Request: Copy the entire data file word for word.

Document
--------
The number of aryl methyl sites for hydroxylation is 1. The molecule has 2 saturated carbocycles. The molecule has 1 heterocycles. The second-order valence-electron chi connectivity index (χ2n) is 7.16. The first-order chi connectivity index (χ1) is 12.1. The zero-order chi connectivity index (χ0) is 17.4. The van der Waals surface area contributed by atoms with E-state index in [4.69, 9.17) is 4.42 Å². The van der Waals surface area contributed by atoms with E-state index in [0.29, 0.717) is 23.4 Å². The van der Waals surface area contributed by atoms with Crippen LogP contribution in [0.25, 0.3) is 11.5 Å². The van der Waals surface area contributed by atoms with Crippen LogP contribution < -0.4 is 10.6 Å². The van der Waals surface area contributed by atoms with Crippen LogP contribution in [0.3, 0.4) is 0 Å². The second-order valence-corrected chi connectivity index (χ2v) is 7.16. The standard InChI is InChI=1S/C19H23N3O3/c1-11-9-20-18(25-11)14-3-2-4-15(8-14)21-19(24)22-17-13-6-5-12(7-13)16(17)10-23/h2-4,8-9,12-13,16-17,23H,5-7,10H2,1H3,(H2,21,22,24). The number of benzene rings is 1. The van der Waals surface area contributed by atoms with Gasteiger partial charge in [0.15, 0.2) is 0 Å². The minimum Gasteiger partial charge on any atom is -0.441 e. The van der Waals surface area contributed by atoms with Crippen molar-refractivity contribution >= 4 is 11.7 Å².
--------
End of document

The number of aryl methyl sites for hydroxylation is 1. The molecule has 2 saturated carbocycles. The molecule has 1 heterocycles. The second-order valence-electron chi connectivity index (χ2n) is 7.16. The first-order chi connectivity index (χ1) is 12.1. The zero-order chi connectivity index (χ0) is 17.4. The van der Waals surface area contributed by atoms with E-state index in [4.69, 9.17) is 4.42 Å². The van der Waals surface area contributed by atoms with E-state index in [0.29, 0.717) is 23.4 Å². The van der Waals surface area contributed by atoms with Crippen LogP contribution in [0.25, 0.3) is 11.5 Å². The van der Waals surface area contributed by atoms with Crippen LogP contribution < -0.4 is 10.6 Å². The van der Waals surface area contributed by atoms with Crippen LogP contribution in [0.3, 0.4) is 0 Å². The second-order valence-corrected chi connectivity index (χ2v) is 7.16. The standard InChI is InChI=1S/C19H23N3O3/c1-11-9-20-18(25-11)14-3-2-4-15(8-14)21-19(24)22-17-13-6-5-12(7-13)16(17)10-23/h2-4,8-9,12-13,16-17,23H,5-7,10H2,1H3,(H2,21,22,24). The number of benzene rings is 1. The van der Waals surface area contributed by atoms with Gasteiger partial charge in [0.15, 0.2) is 0 Å². The minimum Gasteiger partial charge on any atom is -0.441 e. The van der Waals surface area contributed by atoms with Crippen molar-refractivity contribution >= 4 is 11.7 Å².